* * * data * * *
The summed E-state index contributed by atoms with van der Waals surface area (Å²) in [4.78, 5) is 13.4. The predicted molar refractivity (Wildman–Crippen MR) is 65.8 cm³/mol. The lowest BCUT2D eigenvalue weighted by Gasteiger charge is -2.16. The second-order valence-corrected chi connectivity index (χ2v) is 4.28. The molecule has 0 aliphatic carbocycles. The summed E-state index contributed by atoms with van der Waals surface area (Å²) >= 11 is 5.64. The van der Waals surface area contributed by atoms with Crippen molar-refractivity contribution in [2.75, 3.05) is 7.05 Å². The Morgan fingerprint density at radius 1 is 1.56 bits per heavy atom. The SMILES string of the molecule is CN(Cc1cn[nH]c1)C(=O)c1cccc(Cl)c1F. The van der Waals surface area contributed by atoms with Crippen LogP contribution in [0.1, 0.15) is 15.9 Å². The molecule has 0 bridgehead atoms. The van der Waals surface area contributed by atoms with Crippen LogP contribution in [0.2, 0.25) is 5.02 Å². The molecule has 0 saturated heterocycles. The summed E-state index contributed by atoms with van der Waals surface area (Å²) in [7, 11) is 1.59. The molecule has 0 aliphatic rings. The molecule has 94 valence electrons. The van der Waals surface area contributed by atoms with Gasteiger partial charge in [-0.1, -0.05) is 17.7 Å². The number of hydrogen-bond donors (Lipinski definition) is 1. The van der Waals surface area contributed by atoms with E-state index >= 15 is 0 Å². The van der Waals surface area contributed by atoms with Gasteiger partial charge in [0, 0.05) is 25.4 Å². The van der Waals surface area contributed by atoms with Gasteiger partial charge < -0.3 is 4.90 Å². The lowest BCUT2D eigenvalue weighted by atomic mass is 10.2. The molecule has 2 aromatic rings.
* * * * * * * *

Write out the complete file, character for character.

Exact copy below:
The summed E-state index contributed by atoms with van der Waals surface area (Å²) in [4.78, 5) is 13.4. The predicted molar refractivity (Wildman–Crippen MR) is 65.8 cm³/mol. The lowest BCUT2D eigenvalue weighted by Gasteiger charge is -2.16. The second-order valence-corrected chi connectivity index (χ2v) is 4.28. The molecule has 0 aliphatic carbocycles. The summed E-state index contributed by atoms with van der Waals surface area (Å²) >= 11 is 5.64. The van der Waals surface area contributed by atoms with Crippen molar-refractivity contribution in [2.75, 3.05) is 7.05 Å². The Morgan fingerprint density at radius 1 is 1.56 bits per heavy atom. The SMILES string of the molecule is CN(Cc1cn[nH]c1)C(=O)c1cccc(Cl)c1F. The van der Waals surface area contributed by atoms with Crippen LogP contribution in [0.1, 0.15) is 15.9 Å². The molecule has 0 bridgehead atoms. The van der Waals surface area contributed by atoms with Crippen LogP contribution in [0.2, 0.25) is 5.02 Å². The molecule has 0 saturated heterocycles. The summed E-state index contributed by atoms with van der Waals surface area (Å²) in [7, 11) is 1.59. The molecule has 0 aliphatic rings. The molecule has 94 valence electrons. The van der Waals surface area contributed by atoms with Gasteiger partial charge in [-0.1, -0.05) is 17.7 Å². The number of hydrogen-bond donors (Lipinski definition) is 1. The van der Waals surface area contributed by atoms with E-state index >= 15 is 0 Å². The van der Waals surface area contributed by atoms with Gasteiger partial charge in [0, 0.05) is 25.4 Å². The van der Waals surface area contributed by atoms with Gasteiger partial charge < -0.3 is 4.90 Å². The lowest BCUT2D eigenvalue weighted by atomic mass is 10.2. The molecule has 2 aromatic rings.